The rest of the world is getting their taste of Star Trek Into Darkness now that The Hobbit: An Unexpected Journey is in theaters, but earlier in the week the 9-minute prologue to another of next summer’s big movies was shown to critics. Scott rounded up the reactions and summed it all up: “Granted, these come with a shovel-full of salt (just like insane trailer/poster speculation), but the overall message from pundits and fans? All is well. Calm down. Into Darkness is set up for greatness. [...] The message here seems to be that the first act of Into Darkness is a winner. Hopefully the second and third act will follow suit.”
Speaking of The Hobbit: An Unexpected Journey, now that it’s in theaters we can all have a discussion about the 48fps “High Frame Rate” presentation that Peter Jackson intends the movie to be seen in. Earlier in the week, critics took to Twitter to begin the conversation by debating whether or not reviews should take the format — positively or negatively — into consideration when judging the movie itself. Rob Fure took to his Boiling Point column to share his thoughts: “Can this film be reviewed independently of the cinematography and projection? Of course. The story is the same. The action is the same. The acting and costumes are the same. A review can talk about the film without talking about the presentation – but that would be a glaring mistake in the case of The Hobbit.”
More on Peter Jackson and The Hobbit:
Review: ‘The Hobbit: An Unexpected Journey’ Feels Twice as Long as Half a Movie Should
Mondo Celebrates ‘The Hobbit’ In Best Way Possible: By Releasing New Posters for ‘Lord of the Rings’
6 Filmmaking Tips From Peter Jackson
Who Wants Even More Arrested Development?
Hey, look, we sometimes cover television too. Especially when the news as awesome as Arrested Development receiving even more episodes than we thought. Scott reported and responded in the only way appropriate: “I’m guessing you just blue yourself, because I did.”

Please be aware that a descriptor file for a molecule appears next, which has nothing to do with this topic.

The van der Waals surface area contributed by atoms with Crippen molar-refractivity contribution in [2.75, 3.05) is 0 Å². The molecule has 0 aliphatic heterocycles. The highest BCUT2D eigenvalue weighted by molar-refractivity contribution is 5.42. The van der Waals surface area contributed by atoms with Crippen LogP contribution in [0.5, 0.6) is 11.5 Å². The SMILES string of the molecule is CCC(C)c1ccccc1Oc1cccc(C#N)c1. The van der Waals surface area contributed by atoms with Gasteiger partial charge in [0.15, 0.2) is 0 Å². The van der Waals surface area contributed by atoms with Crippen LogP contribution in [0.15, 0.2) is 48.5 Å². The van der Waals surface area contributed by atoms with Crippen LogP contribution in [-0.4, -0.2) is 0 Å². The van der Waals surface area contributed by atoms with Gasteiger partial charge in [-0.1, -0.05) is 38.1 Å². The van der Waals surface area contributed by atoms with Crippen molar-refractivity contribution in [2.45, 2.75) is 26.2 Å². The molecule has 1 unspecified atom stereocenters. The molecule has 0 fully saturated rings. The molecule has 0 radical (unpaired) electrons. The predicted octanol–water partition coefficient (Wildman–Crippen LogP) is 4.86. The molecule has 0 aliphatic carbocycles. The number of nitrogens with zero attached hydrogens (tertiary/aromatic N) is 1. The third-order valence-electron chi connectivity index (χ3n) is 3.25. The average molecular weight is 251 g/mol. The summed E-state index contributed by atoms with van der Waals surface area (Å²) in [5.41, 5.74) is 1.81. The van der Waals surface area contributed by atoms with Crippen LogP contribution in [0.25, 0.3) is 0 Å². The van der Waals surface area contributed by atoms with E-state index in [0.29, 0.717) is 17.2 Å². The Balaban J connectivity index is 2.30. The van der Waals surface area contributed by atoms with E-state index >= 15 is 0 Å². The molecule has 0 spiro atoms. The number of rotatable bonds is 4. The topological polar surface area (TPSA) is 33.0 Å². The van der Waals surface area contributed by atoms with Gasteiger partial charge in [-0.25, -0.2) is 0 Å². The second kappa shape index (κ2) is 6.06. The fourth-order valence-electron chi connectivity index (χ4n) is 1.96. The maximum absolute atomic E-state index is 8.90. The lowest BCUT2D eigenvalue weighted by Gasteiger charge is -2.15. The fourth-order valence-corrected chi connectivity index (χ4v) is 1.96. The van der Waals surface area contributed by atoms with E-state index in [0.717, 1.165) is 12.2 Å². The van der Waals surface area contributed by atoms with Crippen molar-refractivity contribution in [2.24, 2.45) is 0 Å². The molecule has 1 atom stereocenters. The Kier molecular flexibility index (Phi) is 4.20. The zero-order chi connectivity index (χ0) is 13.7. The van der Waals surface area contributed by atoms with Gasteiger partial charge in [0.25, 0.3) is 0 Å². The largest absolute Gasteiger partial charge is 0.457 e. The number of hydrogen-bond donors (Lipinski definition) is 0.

More TV coverage:
ABC’s ‘The Neighbors’ Is No ’3rd Rock From the Sun’
The Defiant Sentimentality of ‘Parenthood’
Who Wants More Films by Hayao Miyazaki and Isao Takahata?
Apparently almost as many people want this as those wanting more Arrested Development. Studio Ghibli announced there will be new films from both Hayao Miyazaki and Isao Takahata next year. And Nathan reported: “This is kind of a throwback to when Miyazaki released My Neighbor Totoro and Takahata released Fireflies on the same day 25 years ago. Which was kind of a big day for animation.”
While we’re talking about animation, Brave director Mark Andrews recently stated that he thinks Pixar needs work faster and deliver more movies. Scott wrote on this story: “It will be interesting to see if Pixar is receptive to increasing their speed and especially intriguing to see if he can ultimately sell them on moving into PG-13 territory. At any rate, if they’re able to maintain a high level of quality (if not outright perfection) wouldn’t it be a gift to fans to see more of their work?”
In his latest Oscar column, Daniel made his case for why Anna Karenina ought to be receiving more recognition this awards season: “Anna Karenina is the best awards-ready movie of the year that isn’t getting an ounce of awards attention. Frankly, I find it somewhat surprising. Joe Wright’s three literary adaptations are the sort of thing that we all assume will dominate – every list of stereotypical “Oscar bait” includes the phrase “prestige adaptation.” Yet it’s almost as if we’ve now reached a point where even the Academy has classic literature fatigue.”